Useful reading for city slickers contemplating a move to their own home on the range.

YONDER

A PLACE IN MONTANA

A graceful spirit-of-place study, set in territory widely thought to belong to God.

Montana is a place where weary urbanites from both coasts come to find themselves—a modern development that is a source of much grief to longtime Montanans, who now have to wait for a stool at the local diner. Travel writer Heminway (African Journeys, not reviewed), a frequent visitor to Big Sky country, is well aware that one acquires true Montanan credentials only by tracing claim to the place over several generations, but that did not keep him from buying a little ranch (carved out of a larger ranch and onetime hippie commune) and sinking some Montana roots of his own. No instant cowboy, he thoughtfully reflects here on the harsh realities of the place: the deadly cold of winters that last for seven months, the desolate plains littered with hundred-year-old broken wagon axles, cattle skulls, and the ruins of homesteaders’ shacks, etc. Shrugging off the attendant bad vibes (for, he writes, “Montana had become my drug”), the author cheerfully attempts to become a good neighbor, only to have his efforts challenged at every turn by a particularly irascible rancher with whom, by story’s end, he has forged an uneasy détente sometimes bordering on friendship. Heminway’s reflections on the once wild but increasingly settled landscapes of Montana are well-crafted and often lyrical, with only a few false steps (mostly in the direction of lapsing into reverence whenever American Indians enter the scene). Although sometimes overawed by the beauty of his newfound nirvana, the author is always brought back to his senses by the hardened old-timers, who, without really meaning to, help him “penetrate the astonishing bond between landscape and people, and to understand how nothing, in the end, is perfect.”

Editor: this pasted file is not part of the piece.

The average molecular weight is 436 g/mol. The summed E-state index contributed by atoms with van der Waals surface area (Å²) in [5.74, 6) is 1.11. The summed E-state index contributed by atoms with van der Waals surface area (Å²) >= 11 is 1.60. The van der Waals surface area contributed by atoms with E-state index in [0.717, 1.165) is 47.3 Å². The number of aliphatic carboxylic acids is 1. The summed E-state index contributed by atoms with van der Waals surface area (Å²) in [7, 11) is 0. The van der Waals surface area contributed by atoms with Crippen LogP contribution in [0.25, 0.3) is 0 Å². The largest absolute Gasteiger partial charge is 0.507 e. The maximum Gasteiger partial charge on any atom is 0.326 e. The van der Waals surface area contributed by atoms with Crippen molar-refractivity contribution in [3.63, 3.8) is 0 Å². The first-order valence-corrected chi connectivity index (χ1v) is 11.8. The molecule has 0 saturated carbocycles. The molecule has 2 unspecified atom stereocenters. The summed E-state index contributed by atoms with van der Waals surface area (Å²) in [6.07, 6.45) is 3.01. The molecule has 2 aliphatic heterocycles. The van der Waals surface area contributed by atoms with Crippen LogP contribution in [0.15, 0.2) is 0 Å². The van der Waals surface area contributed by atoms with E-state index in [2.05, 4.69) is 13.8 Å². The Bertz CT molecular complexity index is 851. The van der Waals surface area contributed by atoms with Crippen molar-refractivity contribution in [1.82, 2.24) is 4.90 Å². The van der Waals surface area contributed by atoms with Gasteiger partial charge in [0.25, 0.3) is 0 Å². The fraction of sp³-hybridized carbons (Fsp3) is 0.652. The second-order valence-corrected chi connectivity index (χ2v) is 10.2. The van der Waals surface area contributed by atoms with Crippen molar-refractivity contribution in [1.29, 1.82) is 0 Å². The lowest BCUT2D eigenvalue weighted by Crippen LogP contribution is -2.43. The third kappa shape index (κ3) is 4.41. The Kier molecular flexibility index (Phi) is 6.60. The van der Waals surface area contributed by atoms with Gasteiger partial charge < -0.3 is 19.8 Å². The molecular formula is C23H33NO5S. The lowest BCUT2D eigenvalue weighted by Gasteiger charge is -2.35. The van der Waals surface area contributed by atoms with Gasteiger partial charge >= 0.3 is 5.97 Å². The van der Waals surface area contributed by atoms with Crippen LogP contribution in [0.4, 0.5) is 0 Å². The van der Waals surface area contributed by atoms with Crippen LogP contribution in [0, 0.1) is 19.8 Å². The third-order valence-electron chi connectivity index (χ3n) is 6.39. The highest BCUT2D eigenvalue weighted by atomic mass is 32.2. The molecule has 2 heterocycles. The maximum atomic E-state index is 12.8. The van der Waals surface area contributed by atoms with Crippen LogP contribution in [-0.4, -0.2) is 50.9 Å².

Useful reading for city slickers contemplating a move to their own home on the range.

Pub Date: Sept. 1, 2000

ISBN: 0-7922-7687-6

Page Count: 304

Publisher: National Geographic

Review Posted Online: June 24, 2010

Kirkus Reviews Issue: Aug. 15, 2000

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A tiny book, not much bigger than a pamphlet, with huge potential impact.

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NO ONE IS TOO SMALL TO MAKE A DIFFERENCE

A collection of articulate, forceful speeches made from September 2018 to September 2019 by the Swedish climate activist who was nominated for a Nobel Peace Prize.